A Parent's Guide to Social Media Consumption
By: Laura Miller, LMSW
In a recent blog, we discussed the effects of media overconsumption, sharing that overconsumption can lead to both increased stress and sadness. Equally important, are research findings that a majority of adolescents receive their news from social media outlets, rather than traditional news sources. Teens’ news consumption habits may be an indicator of time spent on social media by this age group. According to the non-profit group, Common Sense Media’s report, teenagers spend nine hours a day engaging with digital technology, and “tweens” ages eight to twelve spend approximately six hours per day. Furthermore, reports also indicate that roughly half of teenagers ages thirteen to seventeen are worried that they spend too much time on their phones. Given the increasing worry among teens, it makes sense that parents too, are anxious about the effects of screen time on their children. Keep reading for more information on what we know about the effects of screen time and for tips on how to best support your child.
Understand the Effects of Screen Time
While social media is an excellent way to connect with peers, share creatively about interests, and find entertainment, there has been increased evidence to suggest that these positive effects come with a significant cost. Social media can be highly distracting for teens, disrupt their sleep patterns, limit their ability to communicate in-person,
expose them to rumor spreading and bullying, while at the same time encourageunrealistic views of other people’s lives. Teenagers also recognize the negative effects of social media use, reporting in a Royal Society for Public Health survey that Snapchat, Facebook, Twitter and Instagram all led to increased feelings of depression, anxiety, poor body image and loneliness.
Build a Healthy Social Media Routine & Commit to Following it Too
Cell phone use is deeply embedded in teenage routines; 72% of teens report that they often check for notifications as soon as they wake up, while 40% indicate feeling anxious if they do not have their cell phone constantly with them. This continuous flow of social media is dangerous for teens as it often leads to social comparison, with teens feeling anxious or depressed about what they are not doing or things they don’t have. When kids are constantly monitoring others, both in person and digitally, it’s exhausting. People of all ages need time alone to regroup and replenish, and when you don’t have that due to constant social media use it can leave you feeling emotionally depleted. Encourage your child to delay checking their phone in the morning and ask that they leave their phone in an agreed upon “charging station” rather than taking it to bed with them. Not only is removing screen time prior to going to bed important for sleep hygiene, but it will also provide your child the much-needed break from consumption.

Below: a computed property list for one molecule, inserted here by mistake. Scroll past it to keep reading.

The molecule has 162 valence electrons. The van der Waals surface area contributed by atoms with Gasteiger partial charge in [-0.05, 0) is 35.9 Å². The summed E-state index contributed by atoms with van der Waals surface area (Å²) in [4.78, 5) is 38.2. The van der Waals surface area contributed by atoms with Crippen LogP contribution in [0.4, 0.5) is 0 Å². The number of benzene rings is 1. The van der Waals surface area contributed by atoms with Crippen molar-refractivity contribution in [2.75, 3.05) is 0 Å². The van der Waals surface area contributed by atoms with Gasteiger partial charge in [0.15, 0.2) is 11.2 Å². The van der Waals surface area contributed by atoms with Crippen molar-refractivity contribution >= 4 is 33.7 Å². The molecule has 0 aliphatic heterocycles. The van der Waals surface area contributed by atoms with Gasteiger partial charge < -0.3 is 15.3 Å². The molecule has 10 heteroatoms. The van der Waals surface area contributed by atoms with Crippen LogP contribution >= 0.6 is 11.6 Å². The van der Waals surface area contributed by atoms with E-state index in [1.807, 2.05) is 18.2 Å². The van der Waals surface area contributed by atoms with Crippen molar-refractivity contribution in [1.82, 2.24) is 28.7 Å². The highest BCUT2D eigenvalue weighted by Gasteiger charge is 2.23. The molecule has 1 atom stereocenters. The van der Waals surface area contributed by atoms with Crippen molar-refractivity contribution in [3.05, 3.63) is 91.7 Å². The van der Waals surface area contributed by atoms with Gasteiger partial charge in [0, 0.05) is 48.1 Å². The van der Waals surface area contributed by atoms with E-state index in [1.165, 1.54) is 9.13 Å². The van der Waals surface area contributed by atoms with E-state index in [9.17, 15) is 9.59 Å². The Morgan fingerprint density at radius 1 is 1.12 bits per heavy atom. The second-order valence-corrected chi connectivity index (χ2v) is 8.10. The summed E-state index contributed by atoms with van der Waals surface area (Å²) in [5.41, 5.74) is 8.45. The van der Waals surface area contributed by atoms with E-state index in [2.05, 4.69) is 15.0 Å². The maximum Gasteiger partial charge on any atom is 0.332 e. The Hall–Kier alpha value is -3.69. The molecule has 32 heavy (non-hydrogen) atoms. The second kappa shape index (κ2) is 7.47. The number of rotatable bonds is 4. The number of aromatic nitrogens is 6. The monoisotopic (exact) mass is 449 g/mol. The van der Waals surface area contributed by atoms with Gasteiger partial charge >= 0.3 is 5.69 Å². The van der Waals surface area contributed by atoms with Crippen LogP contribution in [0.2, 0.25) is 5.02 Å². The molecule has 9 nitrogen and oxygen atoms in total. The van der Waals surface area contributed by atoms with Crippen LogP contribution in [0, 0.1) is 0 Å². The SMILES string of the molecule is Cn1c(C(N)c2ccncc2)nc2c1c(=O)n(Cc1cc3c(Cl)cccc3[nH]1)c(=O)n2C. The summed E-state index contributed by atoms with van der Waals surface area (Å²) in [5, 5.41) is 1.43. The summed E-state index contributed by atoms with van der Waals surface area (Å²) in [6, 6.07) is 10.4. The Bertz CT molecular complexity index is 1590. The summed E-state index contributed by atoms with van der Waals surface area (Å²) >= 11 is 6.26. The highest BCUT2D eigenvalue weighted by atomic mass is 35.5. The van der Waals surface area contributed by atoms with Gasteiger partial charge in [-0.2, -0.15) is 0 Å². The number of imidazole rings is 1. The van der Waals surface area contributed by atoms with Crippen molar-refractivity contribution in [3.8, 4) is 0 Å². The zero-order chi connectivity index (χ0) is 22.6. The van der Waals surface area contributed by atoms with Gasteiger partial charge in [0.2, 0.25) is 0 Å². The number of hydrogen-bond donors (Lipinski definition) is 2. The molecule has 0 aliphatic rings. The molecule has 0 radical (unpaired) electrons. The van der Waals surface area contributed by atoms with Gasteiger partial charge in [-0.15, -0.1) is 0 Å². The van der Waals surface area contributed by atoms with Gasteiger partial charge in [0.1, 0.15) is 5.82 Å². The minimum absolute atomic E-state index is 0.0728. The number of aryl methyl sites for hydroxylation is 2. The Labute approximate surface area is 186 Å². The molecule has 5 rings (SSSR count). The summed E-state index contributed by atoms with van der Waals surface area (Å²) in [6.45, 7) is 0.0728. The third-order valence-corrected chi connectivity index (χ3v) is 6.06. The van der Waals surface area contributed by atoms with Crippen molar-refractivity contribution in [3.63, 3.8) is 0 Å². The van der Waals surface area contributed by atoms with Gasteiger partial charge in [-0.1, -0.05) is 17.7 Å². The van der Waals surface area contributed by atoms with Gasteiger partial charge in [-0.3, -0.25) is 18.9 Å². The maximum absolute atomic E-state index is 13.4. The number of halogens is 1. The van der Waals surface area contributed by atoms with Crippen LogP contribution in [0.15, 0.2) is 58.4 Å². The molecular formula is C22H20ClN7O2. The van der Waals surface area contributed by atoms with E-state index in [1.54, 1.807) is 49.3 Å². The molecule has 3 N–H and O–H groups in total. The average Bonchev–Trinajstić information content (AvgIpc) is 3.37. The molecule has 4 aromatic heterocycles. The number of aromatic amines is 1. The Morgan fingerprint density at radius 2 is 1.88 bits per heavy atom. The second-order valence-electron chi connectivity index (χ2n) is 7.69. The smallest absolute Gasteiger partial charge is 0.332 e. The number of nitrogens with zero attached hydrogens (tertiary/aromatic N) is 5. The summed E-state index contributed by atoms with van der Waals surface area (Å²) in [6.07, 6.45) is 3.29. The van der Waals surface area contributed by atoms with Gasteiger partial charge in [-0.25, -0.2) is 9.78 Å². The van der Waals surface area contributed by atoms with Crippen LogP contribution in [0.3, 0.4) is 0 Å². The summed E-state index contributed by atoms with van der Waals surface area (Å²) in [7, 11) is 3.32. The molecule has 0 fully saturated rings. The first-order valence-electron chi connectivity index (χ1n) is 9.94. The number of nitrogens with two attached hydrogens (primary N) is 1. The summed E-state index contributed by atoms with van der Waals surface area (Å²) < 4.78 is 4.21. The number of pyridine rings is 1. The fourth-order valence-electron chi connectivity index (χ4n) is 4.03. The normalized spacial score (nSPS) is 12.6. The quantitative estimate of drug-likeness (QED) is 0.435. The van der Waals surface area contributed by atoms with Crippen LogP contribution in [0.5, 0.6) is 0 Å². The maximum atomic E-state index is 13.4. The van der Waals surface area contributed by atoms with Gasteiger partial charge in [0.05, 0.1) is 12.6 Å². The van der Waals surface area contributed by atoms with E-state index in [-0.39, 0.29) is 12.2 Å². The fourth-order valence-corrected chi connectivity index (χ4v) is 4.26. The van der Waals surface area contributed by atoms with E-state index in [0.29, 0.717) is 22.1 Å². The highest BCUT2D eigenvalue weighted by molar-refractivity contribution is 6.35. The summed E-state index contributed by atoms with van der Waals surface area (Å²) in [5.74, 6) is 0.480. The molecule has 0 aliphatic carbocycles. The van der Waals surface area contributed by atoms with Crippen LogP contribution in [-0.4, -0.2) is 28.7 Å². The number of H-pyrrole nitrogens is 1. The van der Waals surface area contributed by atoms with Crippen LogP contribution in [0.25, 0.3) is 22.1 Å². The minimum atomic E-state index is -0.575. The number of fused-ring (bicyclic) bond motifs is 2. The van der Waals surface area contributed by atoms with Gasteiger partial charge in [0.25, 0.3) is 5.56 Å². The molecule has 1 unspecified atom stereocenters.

Furthermore, make a commitment to follow the same screen time rules that you set up for your child. It’s important that your child see you without a phone in your hand and learns that separation from screens is entirely tolerable. Try out establishing technology
free zones and times. For example, no phones at the dinner table or no phones in the car on the way to school. The time spent at dinner or school drop off provide great opportunities to bond with your child and removing phones from these times will make it so you can truly give your child your undivided attention; ultimately improving your relationship and leading to your child feeling more secure.
Monitor (and trust!) Your Child’s Consumption
If your child is on social media you can ask to follow them so that you can monitor their page. Make sure that you are up front with your child that you are following them, and try to stay in the background (don’t comment or “like” their posts unless they want you to!). If you see anything concerning, make sure to address the issue face to face, rather than on their social media page. You want to have an eye on what your child is consuming, however you also want your child to know that you trust them.
Encourage Your Child to Engage in Social Activity in Person
While social media offers plenty of opportunity for communication and connection, it’s important that teens engage in activities that allow for in-person interaction. Dr. Catherine Steiner-Adair, clinical psychologist and author of The Big Disconnect, highlights that children who grow up in the digital age of social media miss out on learning and continuing to practice social skills. Communication over texting and social media entirely removes non-verbal cues that are important for children to understand. Encourage your child to get involved in extracurriculars or pick up the phone to call a loved one. It’s
important for kids to practice real time communication that isn’t delayed by one party having to open an app. Furthermore, getting your child off their phone and into activities that they’re interested in will spark even more interests and allow them to gain confidence. When kids learn to feel proud of themselves for what they’re doing- rather than what they look like in a post- they’re happier and better prepared for continued success in real life moments.
Teenagers and tweens are in a rapid period of brain development, and it’s important for them to understand the effects of social media and then consume media responsibly. Talk to your child about your concerns and create an open dialogue so that your child knows that they can come talk to you for help as well. You might also want to check out Common Sense Media’s list of frequently asked questions, which include up to date ways to navigate the ever-changing media landscape.